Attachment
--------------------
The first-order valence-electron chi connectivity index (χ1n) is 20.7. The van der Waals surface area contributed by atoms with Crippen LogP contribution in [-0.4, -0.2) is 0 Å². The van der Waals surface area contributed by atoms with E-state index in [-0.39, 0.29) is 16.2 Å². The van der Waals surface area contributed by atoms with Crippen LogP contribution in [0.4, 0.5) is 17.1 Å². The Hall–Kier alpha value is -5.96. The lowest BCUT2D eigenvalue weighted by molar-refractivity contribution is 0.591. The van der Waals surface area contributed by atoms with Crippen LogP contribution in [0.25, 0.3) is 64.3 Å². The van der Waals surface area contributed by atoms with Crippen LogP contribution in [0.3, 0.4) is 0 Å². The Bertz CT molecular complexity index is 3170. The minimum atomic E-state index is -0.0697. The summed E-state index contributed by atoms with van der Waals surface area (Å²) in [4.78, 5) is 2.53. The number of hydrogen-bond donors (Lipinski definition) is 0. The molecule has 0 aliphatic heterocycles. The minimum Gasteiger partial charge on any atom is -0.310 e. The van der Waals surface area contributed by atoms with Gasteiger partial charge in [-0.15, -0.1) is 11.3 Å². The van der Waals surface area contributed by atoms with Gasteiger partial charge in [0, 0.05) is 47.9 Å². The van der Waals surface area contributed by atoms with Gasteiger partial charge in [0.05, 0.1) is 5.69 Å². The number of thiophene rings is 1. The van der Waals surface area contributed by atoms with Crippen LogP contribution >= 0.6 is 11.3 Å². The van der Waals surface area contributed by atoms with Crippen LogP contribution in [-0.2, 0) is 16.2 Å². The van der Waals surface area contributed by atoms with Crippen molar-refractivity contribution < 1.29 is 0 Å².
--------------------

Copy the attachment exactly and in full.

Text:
The first-order valence-electron chi connectivity index (χ1n) is 20.7. The van der Waals surface area contributed by atoms with Crippen LogP contribution in [-0.4, -0.2) is 0 Å². The van der Waals surface area contributed by atoms with E-state index in [-0.39, 0.29) is 16.2 Å². The van der Waals surface area contributed by atoms with Crippen LogP contribution in [0.4, 0.5) is 17.1 Å². The Hall–Kier alpha value is -5.96. The lowest BCUT2D eigenvalue weighted by molar-refractivity contribution is 0.591. The van der Waals surface area contributed by atoms with Crippen LogP contribution in [0.25, 0.3) is 64.3 Å². The van der Waals surface area contributed by atoms with Crippen LogP contribution in [0.3, 0.4) is 0 Å². The Bertz CT molecular complexity index is 3170. The minimum atomic E-state index is -0.0697. The summed E-state index contributed by atoms with van der Waals surface area (Å²) in [4.78, 5) is 2.53. The number of hydrogen-bond donors (Lipinski definition) is 0. The molecule has 0 aliphatic heterocycles. The minimum Gasteiger partial charge on any atom is -0.310 e. The van der Waals surface area contributed by atoms with Gasteiger partial charge in [-0.15, -0.1) is 11.3 Å². The van der Waals surface area contributed by atoms with Gasteiger partial charge in [0, 0.05) is 47.9 Å². The van der Waals surface area contributed by atoms with Gasteiger partial charge in [0.05, 0.1) is 5.69 Å². The number of thiophene rings is 1. The van der Waals surface area contributed by atoms with Crippen LogP contribution >= 0.6 is 11.3 Å². The van der Waals surface area contributed by atoms with Crippen LogP contribution in [-0.2, 0) is 16.2 Å². The van der Waals surface area contributed by atoms with Crippen molar-refractivity contribution < 1.29 is 0 Å².